A quiet story in the entertainment site Deadline that television star Eva Longoria and Black-ish creator Kenya Barris would be developing a new sitcom revolving around a “modern Latinx family” seemed to set off Texas Sen. Ted Cruz Wednesday. “No actual Latino uses the woke made-up term Latinx,” he tweeted, reiterating a now familiar conservative talking point. Since it came into widespread use over the last five years or so, Latinx has been attacked by both rightist and leftist critics for different reasons. Using the catchall slur “woke” allows conservatives to claim that it is an indoctrination tool for liberal ideology, while some progressives feel it obscures the uncomfortable legacy of Latin American colonialism and racism. But the reality of Latinx is not quite as simple as this political debate.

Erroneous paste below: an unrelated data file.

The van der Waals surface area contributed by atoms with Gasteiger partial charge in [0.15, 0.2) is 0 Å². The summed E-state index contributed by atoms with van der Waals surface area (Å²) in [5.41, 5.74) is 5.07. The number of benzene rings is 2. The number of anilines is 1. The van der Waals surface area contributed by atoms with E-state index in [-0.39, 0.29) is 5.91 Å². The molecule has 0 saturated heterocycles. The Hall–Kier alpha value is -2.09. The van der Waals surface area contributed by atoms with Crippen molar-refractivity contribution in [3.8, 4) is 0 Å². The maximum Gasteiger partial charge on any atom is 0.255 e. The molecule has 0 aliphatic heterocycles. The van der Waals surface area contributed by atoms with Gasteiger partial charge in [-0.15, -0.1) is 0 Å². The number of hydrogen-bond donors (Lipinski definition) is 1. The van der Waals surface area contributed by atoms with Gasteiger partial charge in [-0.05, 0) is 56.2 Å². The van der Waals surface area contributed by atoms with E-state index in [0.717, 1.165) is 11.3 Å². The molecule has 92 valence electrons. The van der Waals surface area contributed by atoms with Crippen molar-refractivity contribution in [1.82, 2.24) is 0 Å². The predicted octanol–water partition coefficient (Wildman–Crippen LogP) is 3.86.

It’s often been said that naming is power, whether it comes from an authority or government, or whether it arises from marginalized people that seek to be heard in everyday conversation. When I first heard the term “Latinx” in 2014 to describe Latin American descended people living in the US from students in a seminar I teach at Columbia University, I was compelled to listen.
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